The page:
Many on the list of crazy animal adaptations have outrageous tools to hide from predators. Cuttlefish and leaf bugs, for instance, are absolutely unparalleled when it comes to camouflage and mimicry, while many young white-tailed deer essentially pretend to die in order to dissuade hungry killers. Others go a bit more extreme to piss off their enemies, such as Northern Fulmars, who vomit a disgusting liquid, and Pistol Shrimp, whose claw snaps and ignites a collapsing bubble of epic proportions. Other wacky adaptations found in animals range from the mere existence of an electric eel, as well as hooded seals who inflate a pink balloon from their noses to attract a mate.
When you're starting to attack one of these Texan lone stars, don't be surprised if it shoots out a stream of blood from its eyes. Even if its in the mouth of a fox, the autohaemorrhage adaptation is so disgusting, the fox will drop the lizard because of the bad taste and trauma.
If you go to the Mediterranean, check out the rare "immortal jellyfish," which has evolved in ways that make us question reality. These little jellyfish start as sexually immature animals, reach sexual maturity, and then have the distinct capability to indefinitely revert itself back into that sexually immature stage all over again.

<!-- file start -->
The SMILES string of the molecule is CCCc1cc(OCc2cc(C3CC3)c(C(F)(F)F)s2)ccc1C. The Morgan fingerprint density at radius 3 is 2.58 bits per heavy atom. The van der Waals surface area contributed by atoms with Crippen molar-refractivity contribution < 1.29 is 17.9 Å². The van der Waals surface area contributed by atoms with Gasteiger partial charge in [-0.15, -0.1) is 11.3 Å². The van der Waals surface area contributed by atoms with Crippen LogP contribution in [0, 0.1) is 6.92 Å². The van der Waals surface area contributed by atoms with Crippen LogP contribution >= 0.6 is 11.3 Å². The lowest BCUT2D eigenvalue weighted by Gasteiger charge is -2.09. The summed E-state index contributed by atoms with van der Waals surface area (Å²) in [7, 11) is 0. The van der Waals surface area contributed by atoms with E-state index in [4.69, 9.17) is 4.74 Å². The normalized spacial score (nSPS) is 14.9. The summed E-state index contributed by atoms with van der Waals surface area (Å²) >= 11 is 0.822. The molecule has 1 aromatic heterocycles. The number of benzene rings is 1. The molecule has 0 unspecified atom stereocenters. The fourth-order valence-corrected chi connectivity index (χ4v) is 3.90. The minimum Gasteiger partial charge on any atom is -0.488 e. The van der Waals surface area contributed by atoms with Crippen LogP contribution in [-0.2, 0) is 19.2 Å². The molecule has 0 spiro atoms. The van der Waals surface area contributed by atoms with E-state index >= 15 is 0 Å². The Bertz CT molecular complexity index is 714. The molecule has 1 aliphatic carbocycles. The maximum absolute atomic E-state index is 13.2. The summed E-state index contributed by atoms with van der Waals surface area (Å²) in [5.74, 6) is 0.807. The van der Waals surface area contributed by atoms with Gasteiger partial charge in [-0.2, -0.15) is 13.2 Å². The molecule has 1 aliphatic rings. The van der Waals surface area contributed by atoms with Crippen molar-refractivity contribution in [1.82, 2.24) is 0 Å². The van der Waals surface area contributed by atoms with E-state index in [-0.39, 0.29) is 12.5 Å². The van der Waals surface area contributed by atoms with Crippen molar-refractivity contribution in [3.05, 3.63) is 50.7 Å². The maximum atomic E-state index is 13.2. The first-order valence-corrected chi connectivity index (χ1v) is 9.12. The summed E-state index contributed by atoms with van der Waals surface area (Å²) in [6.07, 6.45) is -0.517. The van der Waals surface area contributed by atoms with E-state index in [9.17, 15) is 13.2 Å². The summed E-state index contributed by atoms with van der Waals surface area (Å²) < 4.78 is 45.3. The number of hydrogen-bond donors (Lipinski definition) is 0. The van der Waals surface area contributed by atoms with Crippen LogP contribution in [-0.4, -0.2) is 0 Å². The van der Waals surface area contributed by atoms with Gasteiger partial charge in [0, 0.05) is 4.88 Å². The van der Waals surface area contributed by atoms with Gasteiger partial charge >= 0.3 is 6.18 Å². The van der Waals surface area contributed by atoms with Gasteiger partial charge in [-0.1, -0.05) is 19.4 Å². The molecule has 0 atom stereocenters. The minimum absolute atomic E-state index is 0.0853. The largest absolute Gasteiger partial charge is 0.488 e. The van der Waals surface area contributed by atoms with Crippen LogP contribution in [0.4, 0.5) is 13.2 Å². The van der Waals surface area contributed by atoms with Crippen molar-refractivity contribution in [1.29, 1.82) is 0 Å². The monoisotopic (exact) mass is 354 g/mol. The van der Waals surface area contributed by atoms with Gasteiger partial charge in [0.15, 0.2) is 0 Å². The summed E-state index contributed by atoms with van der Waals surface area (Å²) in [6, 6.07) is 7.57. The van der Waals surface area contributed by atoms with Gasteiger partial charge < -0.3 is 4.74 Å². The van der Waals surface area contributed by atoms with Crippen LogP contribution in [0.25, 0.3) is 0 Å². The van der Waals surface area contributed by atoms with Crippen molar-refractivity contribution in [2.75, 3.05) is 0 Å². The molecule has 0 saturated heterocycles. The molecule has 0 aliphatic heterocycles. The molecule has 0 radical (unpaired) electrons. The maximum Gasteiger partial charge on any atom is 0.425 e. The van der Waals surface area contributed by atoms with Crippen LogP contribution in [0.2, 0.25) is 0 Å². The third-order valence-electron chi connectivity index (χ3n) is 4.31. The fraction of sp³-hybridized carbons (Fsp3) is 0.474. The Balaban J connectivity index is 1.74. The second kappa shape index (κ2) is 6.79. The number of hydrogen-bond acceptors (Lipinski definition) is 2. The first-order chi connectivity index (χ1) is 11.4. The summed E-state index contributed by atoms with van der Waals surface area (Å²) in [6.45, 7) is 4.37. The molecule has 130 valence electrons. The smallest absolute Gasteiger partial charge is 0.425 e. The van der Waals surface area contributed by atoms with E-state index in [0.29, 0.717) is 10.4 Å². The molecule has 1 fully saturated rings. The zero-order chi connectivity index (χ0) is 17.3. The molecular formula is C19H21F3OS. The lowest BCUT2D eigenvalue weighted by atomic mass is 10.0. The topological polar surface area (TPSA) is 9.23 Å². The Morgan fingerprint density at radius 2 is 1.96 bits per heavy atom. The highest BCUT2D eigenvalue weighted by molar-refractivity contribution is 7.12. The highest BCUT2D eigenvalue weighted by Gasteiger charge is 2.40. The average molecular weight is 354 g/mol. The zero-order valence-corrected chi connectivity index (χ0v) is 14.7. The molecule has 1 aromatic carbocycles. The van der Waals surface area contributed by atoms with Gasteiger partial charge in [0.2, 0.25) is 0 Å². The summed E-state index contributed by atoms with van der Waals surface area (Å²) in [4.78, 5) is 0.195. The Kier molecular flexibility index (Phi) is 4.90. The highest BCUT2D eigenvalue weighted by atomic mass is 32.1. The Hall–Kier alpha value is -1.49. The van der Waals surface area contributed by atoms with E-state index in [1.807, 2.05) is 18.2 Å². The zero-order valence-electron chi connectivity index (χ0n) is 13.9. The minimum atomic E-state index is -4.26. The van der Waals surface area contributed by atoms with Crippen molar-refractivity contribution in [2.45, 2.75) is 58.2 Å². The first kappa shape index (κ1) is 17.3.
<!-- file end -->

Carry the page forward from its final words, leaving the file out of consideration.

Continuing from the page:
Wombats leave a crapton of crap around its environment, often up to 100 a night. Those droppings come in the shape of cubes in order to mark their territory that distinguishes their turds from those of any other animal in the world.
This adaptation is perhaps the most intense defense mechanism: suicide. When the Malaysian Exploding Ant decides that its life is at risk, it will often click its own self-destruct button and say, "If I'm gonna get murdered, it better be by me."